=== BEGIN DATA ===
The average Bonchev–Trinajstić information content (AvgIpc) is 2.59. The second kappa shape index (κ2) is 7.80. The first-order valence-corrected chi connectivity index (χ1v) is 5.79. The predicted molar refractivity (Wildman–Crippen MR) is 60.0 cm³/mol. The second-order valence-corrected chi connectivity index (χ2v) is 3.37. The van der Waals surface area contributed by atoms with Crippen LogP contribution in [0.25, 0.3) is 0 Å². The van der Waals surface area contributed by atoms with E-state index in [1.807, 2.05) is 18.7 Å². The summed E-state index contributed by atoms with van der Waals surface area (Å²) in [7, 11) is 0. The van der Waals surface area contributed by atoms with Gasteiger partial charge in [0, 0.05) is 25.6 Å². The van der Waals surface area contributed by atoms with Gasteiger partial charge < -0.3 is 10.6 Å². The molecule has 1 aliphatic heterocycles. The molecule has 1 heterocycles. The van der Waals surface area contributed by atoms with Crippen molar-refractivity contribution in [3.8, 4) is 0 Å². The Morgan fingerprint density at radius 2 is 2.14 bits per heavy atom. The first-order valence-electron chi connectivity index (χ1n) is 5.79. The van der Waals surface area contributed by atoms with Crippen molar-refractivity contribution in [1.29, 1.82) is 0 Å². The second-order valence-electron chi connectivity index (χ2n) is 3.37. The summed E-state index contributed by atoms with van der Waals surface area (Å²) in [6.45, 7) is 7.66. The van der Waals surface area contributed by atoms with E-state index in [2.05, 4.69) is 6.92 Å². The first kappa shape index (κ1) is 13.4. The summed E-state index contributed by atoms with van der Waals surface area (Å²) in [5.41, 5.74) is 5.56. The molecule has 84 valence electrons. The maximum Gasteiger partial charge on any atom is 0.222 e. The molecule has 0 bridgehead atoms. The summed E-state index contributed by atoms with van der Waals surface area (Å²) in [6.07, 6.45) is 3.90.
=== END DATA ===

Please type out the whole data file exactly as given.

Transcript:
The average Bonchev–Trinajstić information content (AvgIpc) is 2.59. The second kappa shape index (κ2) is 7.80. The first-order valence-corrected chi connectivity index (χ1v) is 5.79. The predicted molar refractivity (Wildman–Crippen MR) is 60.0 cm³/mol. The second-order valence-corrected chi connectivity index (χ2v) is 3.37. The van der Waals surface area contributed by atoms with Crippen LogP contribution in [0.25, 0.3) is 0 Å². The van der Waals surface area contributed by atoms with E-state index in [1.807, 2.05) is 18.7 Å². The summed E-state index contributed by atoms with van der Waals surface area (Å²) in [7, 11) is 0. The van der Waals surface area contributed by atoms with Gasteiger partial charge in [0, 0.05) is 25.6 Å². The van der Waals surface area contributed by atoms with Gasteiger partial charge < -0.3 is 10.6 Å². The molecule has 1 aliphatic heterocycles. The molecule has 1 heterocycles. The van der Waals surface area contributed by atoms with Crippen molar-refractivity contribution in [3.8, 4) is 0 Å². The Morgan fingerprint density at radius 2 is 2.14 bits per heavy atom. The first-order valence-electron chi connectivity index (χ1n) is 5.79. The van der Waals surface area contributed by atoms with Crippen molar-refractivity contribution in [1.29, 1.82) is 0 Å². The second-order valence-electron chi connectivity index (χ2n) is 3.37. The summed E-state index contributed by atoms with van der Waals surface area (Å²) in [6.45, 7) is 7.66. The van der Waals surface area contributed by atoms with E-state index in [2.05, 4.69) is 6.92 Å². The first kappa shape index (κ1) is 13.4. The summed E-state index contributed by atoms with van der Waals surface area (Å²) in [5.41, 5.74) is 5.56. The molecule has 84 valence electrons. The maximum Gasteiger partial charge on any atom is 0.222 e. The molecule has 0 bridgehead atoms. The summed E-state index contributed by atoms with van der Waals surface area (Å²) in [6.07, 6.45) is 3.90.